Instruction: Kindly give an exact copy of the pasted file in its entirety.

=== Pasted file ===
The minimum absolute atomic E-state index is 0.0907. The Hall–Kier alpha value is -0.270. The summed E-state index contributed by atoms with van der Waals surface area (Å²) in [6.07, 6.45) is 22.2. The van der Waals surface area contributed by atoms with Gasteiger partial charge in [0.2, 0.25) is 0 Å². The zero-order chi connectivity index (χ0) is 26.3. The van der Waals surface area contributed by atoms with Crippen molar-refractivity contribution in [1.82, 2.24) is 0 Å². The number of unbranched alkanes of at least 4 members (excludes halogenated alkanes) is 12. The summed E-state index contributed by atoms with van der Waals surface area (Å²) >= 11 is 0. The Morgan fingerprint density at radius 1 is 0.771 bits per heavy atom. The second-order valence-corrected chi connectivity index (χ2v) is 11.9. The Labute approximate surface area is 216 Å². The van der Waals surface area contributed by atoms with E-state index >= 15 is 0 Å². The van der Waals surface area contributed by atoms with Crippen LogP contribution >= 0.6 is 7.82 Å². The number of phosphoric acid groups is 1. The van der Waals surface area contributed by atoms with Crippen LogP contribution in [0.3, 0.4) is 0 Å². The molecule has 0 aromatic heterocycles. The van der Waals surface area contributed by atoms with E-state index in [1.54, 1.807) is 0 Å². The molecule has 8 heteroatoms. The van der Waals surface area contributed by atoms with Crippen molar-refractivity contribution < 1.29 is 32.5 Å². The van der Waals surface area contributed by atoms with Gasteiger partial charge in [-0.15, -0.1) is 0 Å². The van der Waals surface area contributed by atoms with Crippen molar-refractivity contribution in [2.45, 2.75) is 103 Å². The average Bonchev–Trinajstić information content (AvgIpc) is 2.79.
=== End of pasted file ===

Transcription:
The minimum absolute atomic E-state index is 0.0907. The Hall–Kier alpha value is -0.270. The summed E-state index contributed by atoms with van der Waals surface area (Å²) in [6.07, 6.45) is 22.2. The van der Waals surface area contributed by atoms with Gasteiger partial charge in [0.2, 0.25) is 0 Å². The zero-order chi connectivity index (χ0) is 26.3. The van der Waals surface area contributed by atoms with Crippen molar-refractivity contribution in [1.82, 2.24) is 0 Å². The number of unbranched alkanes of at least 4 members (excludes halogenated alkanes) is 12. The summed E-state index contributed by atoms with van der Waals surface area (Å²) >= 11 is 0. The Morgan fingerprint density at radius 1 is 0.771 bits per heavy atom. The second-order valence-corrected chi connectivity index (χ2v) is 11.9. The Labute approximate surface area is 216 Å². The van der Waals surface area contributed by atoms with E-state index >= 15 is 0 Å². The van der Waals surface area contributed by atoms with Crippen LogP contribution >= 0.6 is 7.82 Å². The number of phosphoric acid groups is 1. The van der Waals surface area contributed by atoms with Crippen LogP contribution in [0.3, 0.4) is 0 Å². The molecule has 0 aromatic heterocycles. The van der Waals surface area contributed by atoms with E-state index in [1.54, 1.807) is 0 Å². The molecule has 8 heteroatoms. The van der Waals surface area contributed by atoms with Crippen molar-refractivity contribution < 1.29 is 32.5 Å². The van der Waals surface area contributed by atoms with Gasteiger partial charge in [-0.15, -0.1) is 0 Å². The van der Waals surface area contributed by atoms with Crippen molar-refractivity contribution in [2.45, 2.75) is 103 Å². The average Bonchev–Trinajstić information content (AvgIpc) is 2.79.